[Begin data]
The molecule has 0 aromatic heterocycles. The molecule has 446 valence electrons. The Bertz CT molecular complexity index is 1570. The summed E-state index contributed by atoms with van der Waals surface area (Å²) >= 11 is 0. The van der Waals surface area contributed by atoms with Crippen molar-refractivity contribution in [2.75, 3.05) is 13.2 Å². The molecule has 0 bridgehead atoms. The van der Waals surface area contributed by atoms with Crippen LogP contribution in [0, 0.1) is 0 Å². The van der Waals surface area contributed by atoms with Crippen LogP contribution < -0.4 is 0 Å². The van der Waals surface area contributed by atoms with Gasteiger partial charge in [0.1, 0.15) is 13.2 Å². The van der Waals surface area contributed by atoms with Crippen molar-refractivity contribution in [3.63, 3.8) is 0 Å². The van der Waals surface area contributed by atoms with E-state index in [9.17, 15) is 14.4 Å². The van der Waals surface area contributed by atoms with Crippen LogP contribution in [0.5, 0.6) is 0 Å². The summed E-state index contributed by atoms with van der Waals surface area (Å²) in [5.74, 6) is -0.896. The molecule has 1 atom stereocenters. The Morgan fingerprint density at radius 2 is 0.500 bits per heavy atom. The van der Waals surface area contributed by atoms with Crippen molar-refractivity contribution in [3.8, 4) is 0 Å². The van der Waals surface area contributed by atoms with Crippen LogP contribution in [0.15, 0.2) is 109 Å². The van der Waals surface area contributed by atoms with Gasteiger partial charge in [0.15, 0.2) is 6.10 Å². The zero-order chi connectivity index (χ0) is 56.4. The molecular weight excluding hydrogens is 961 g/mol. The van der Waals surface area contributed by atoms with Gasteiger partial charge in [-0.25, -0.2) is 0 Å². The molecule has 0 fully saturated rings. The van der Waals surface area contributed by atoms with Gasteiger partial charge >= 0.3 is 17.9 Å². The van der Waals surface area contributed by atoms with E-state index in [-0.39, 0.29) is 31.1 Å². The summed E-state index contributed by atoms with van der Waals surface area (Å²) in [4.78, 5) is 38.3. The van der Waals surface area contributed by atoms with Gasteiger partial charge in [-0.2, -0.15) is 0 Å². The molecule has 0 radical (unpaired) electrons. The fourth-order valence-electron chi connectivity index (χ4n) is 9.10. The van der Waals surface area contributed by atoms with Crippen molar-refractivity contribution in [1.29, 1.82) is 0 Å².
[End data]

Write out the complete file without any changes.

The molecule has 0 aromatic heterocycles. The molecule has 446 valence electrons. The Bertz CT molecular complexity index is 1570. The summed E-state index contributed by atoms with van der Waals surface area (Å²) >= 11 is 0. The van der Waals surface area contributed by atoms with Crippen molar-refractivity contribution in [2.75, 3.05) is 13.2 Å². The molecule has 0 bridgehead atoms. The van der Waals surface area contributed by atoms with Crippen LogP contribution in [0, 0.1) is 0 Å². The van der Waals surface area contributed by atoms with Crippen LogP contribution < -0.4 is 0 Å². The van der Waals surface area contributed by atoms with Gasteiger partial charge in [0.1, 0.15) is 13.2 Å². The van der Waals surface area contributed by atoms with Crippen molar-refractivity contribution in [3.63, 3.8) is 0 Å². The van der Waals surface area contributed by atoms with E-state index in [9.17, 15) is 14.4 Å². The van der Waals surface area contributed by atoms with Crippen LogP contribution in [0.5, 0.6) is 0 Å². The summed E-state index contributed by atoms with van der Waals surface area (Å²) in [5.74, 6) is -0.896. The molecule has 1 atom stereocenters. The Morgan fingerprint density at radius 2 is 0.500 bits per heavy atom. The van der Waals surface area contributed by atoms with Crippen molar-refractivity contribution in [3.8, 4) is 0 Å². The van der Waals surface area contributed by atoms with Crippen LogP contribution in [0.15, 0.2) is 109 Å². The van der Waals surface area contributed by atoms with Gasteiger partial charge in [0.15, 0.2) is 6.10 Å². The zero-order chi connectivity index (χ0) is 56.4. The molecular weight excluding hydrogens is 961 g/mol. The van der Waals surface area contributed by atoms with Gasteiger partial charge in [-0.25, -0.2) is 0 Å². The molecule has 0 fully saturated rings. The van der Waals surface area contributed by atoms with Gasteiger partial charge >= 0.3 is 17.9 Å². The van der Waals surface area contributed by atoms with E-state index in [-0.39, 0.29) is 31.1 Å². The summed E-state index contributed by atoms with van der Waals surface area (Å²) in [4.78, 5) is 38.3. The van der Waals surface area contributed by atoms with Gasteiger partial charge in [-0.2, -0.15) is 0 Å². The molecule has 0 radical (unpaired) electrons. The fourth-order valence-electron chi connectivity index (χ4n) is 9.10. The van der Waals surface area contributed by atoms with Crippen molar-refractivity contribution in [1.29, 1.82) is 0 Å².